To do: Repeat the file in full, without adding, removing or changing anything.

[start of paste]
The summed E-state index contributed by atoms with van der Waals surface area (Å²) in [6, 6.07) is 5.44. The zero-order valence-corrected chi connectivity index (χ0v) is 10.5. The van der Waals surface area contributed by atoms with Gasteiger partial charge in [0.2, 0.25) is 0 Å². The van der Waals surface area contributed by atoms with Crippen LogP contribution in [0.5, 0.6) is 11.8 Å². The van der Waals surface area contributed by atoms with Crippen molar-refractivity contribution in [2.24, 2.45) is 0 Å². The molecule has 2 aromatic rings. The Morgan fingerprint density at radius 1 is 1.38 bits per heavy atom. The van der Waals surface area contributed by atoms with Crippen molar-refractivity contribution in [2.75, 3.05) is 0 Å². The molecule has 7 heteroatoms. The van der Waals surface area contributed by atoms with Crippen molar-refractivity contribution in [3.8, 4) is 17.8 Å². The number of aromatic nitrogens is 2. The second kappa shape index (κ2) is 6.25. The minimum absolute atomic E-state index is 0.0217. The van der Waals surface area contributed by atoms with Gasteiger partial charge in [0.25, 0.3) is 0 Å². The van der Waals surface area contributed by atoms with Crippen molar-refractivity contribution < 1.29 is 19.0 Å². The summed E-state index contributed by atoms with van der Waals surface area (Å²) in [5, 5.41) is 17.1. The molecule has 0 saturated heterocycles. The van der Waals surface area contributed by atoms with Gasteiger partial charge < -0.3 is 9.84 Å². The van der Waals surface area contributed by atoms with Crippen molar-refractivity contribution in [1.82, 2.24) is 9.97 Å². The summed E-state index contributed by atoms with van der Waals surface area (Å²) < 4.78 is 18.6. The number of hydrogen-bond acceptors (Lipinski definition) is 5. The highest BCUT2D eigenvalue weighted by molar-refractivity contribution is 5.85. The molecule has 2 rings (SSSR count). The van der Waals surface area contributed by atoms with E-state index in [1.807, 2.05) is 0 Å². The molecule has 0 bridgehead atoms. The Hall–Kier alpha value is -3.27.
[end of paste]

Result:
The summed E-state index contributed by atoms with van der Waals surface area (Å²) in [6, 6.07) is 5.44. The zero-order valence-corrected chi connectivity index (χ0v) is 10.5. The van der Waals surface area contributed by atoms with Gasteiger partial charge in [0.2, 0.25) is 0 Å². The van der Waals surface area contributed by atoms with Crippen LogP contribution in [0.5, 0.6) is 11.8 Å². The van der Waals surface area contributed by atoms with Crippen molar-refractivity contribution in [2.24, 2.45) is 0 Å². The molecule has 2 aromatic rings. The Morgan fingerprint density at radius 1 is 1.38 bits per heavy atom. The van der Waals surface area contributed by atoms with Crippen molar-refractivity contribution in [2.75, 3.05) is 0 Å². The molecule has 7 heteroatoms. The van der Waals surface area contributed by atoms with Crippen molar-refractivity contribution in [3.8, 4) is 17.8 Å². The number of aromatic nitrogens is 2. The second kappa shape index (κ2) is 6.25. The minimum absolute atomic E-state index is 0.0217. The van der Waals surface area contributed by atoms with Gasteiger partial charge in [0.25, 0.3) is 0 Å². The van der Waals surface area contributed by atoms with Crippen molar-refractivity contribution < 1.29 is 19.0 Å². The summed E-state index contributed by atoms with van der Waals surface area (Å²) in [5, 5.41) is 17.1. The molecule has 0 saturated heterocycles. The van der Waals surface area contributed by atoms with Gasteiger partial charge < -0.3 is 9.84 Å². The van der Waals surface area contributed by atoms with Crippen molar-refractivity contribution in [1.82, 2.24) is 9.97 Å². The summed E-state index contributed by atoms with van der Waals surface area (Å²) < 4.78 is 18.6. The number of hydrogen-bond acceptors (Lipinski definition) is 5. The highest BCUT2D eigenvalue weighted by molar-refractivity contribution is 5.85. The molecule has 2 rings (SSSR count). The van der Waals surface area contributed by atoms with E-state index in [1.807, 2.05) is 0 Å². The molecule has 0 bridgehead atoms. The Hall–Kier alpha value is -3.27.